Red Hat Takes Its Hat Off to Dennis Ritchie

October 14, 2011

by Tim Burke, Vice President Linux Engineering

It is with sad hearts that the Red Hat community mourns the passing of computing pioneer Dennis MacAlistair Ritchie. Dennis Ritchie was the principal designer of the C programming language and co-developer of the Unix operating system, working closely with Ken Thompson, his longtime Bell Labs collaborator.

Many of us have a proud history of involvement in the UNIX operating system well before the emergence of Linux. To the UNIX world, Ritchie and Thompson were as influential as Linus Torvalds is today to the Linux community. Unix and C's direct and spiritual descendants cannot be counted, but include Linux, Android, Mac OS, iOS, JavaScript, C++, the genius of the internet, and a planet of developers. The major impact of UNIX is not so much in the elegant code itself but rather in the culture of sharing work across industry and academia that became UNIX’s hallmark. Prior to UNIX, operating system code was locked in corporate vaults – inaccessible to the masses. UNIX flung open these doors by allowing code to be shared among software engineers across the nascent computer industry, ushering in an unprecedented wave of collaborative development – and, at the same time, liberating many applications from being locked into a single proprietary hardware vendor.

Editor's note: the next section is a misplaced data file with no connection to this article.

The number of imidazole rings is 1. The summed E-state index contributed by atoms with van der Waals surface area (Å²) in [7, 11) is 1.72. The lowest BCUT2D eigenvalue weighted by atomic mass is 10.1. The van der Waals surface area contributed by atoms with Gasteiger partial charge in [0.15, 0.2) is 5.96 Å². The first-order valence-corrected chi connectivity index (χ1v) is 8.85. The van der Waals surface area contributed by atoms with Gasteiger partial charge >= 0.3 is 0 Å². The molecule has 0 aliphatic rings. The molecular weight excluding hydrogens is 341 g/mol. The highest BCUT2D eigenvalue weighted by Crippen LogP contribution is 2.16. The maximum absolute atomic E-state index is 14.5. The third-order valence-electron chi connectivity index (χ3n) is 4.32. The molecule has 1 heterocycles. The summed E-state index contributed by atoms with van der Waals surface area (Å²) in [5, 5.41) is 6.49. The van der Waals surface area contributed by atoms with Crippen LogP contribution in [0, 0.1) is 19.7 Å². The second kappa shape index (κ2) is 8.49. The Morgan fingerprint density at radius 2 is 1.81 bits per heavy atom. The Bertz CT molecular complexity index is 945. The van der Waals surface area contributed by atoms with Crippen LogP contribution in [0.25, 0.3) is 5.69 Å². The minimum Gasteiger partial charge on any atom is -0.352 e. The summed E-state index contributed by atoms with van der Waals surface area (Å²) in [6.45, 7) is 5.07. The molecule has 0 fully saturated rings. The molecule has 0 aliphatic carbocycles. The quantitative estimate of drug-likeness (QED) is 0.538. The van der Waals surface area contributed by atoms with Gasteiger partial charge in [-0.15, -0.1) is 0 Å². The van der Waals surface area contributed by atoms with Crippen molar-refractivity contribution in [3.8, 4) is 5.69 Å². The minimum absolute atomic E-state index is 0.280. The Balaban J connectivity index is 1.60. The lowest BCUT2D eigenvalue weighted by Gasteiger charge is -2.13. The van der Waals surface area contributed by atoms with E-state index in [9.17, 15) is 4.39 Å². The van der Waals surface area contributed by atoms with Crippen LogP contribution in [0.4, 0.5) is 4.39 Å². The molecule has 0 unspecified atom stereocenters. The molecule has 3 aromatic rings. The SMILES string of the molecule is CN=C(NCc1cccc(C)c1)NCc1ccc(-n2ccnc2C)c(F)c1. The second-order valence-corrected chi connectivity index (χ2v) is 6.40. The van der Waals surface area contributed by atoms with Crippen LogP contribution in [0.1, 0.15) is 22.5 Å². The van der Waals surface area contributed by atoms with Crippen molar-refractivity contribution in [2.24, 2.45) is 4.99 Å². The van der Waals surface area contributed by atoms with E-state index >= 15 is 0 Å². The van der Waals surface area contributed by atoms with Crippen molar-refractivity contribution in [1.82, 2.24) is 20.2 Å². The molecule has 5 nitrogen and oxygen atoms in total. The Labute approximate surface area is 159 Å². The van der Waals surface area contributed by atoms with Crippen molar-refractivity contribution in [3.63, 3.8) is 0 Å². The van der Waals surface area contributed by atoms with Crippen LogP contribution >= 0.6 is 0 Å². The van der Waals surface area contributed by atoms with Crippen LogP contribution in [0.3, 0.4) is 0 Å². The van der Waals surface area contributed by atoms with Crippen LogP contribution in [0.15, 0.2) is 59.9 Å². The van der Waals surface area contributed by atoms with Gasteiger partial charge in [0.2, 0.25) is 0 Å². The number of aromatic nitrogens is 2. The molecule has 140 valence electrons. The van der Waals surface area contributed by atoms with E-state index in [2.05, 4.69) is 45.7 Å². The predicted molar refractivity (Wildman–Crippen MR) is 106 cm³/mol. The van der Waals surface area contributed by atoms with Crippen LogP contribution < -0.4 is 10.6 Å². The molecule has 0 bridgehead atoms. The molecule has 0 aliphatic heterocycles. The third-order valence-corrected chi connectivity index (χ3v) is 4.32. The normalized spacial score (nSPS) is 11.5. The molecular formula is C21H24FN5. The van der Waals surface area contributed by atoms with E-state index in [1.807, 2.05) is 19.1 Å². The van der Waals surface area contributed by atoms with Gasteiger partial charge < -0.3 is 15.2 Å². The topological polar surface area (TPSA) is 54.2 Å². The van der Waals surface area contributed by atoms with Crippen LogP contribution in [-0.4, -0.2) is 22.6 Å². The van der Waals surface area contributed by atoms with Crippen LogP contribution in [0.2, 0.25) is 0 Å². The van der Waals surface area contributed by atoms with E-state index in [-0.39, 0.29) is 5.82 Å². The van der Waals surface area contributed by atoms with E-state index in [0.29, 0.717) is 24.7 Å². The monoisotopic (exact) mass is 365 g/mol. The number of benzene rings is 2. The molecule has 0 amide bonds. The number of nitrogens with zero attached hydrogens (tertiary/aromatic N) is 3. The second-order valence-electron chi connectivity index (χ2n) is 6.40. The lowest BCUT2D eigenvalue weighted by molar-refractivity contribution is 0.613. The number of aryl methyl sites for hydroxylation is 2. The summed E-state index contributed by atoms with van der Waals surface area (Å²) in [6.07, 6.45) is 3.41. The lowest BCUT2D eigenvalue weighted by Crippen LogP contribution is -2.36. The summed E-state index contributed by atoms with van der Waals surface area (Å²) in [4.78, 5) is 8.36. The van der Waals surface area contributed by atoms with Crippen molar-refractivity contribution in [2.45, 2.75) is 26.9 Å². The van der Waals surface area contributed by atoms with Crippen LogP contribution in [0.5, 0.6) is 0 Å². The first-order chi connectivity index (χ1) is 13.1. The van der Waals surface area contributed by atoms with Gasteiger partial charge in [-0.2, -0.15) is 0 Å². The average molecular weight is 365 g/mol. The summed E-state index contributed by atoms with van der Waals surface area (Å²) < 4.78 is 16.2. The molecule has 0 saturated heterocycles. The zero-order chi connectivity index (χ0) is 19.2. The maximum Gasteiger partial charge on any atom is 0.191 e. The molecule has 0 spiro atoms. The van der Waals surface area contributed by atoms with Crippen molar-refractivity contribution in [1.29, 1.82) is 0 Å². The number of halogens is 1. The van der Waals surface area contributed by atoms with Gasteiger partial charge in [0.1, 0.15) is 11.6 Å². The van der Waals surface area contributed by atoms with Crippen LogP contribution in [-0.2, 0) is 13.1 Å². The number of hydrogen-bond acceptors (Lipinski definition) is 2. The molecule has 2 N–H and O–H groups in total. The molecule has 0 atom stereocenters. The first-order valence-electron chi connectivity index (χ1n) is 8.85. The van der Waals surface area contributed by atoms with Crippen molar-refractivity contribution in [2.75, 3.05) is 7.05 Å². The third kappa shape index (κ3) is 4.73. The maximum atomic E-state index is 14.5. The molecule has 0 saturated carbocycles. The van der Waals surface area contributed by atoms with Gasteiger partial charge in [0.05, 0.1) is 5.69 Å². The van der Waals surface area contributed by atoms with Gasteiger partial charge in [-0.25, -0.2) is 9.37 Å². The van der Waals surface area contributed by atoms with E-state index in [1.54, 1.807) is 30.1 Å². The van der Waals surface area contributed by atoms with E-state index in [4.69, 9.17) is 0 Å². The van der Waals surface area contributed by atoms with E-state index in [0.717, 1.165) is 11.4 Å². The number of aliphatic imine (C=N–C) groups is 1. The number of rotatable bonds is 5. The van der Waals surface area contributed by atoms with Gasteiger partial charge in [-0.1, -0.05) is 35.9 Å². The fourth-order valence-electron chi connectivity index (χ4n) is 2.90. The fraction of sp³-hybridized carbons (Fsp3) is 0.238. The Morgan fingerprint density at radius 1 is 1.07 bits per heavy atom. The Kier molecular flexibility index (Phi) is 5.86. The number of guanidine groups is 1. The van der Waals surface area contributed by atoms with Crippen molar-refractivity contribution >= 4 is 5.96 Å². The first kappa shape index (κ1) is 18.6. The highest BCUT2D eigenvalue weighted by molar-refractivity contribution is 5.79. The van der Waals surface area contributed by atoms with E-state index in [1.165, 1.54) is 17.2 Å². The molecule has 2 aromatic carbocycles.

UNIX code was also shared with universities where it became the foundation of the learning and advancement of operating system practices. Similarly, the C programming language became a staple of the computer science classroom. Many of us literally grew up in Dennis' technical shadow and still have his book, The C Programming Language, co-authored with Brian Kernighan and more fondly referred to as K & R, on our shelves. It remains a source of inspiration and practical help to programmers to this day.

Most of what we do is heavily influenced by Dennis’s outstanding contributions – both in the technical arena and as a founder of the concept of community development. We at Red Hat look with awe and reverence on his legacy.

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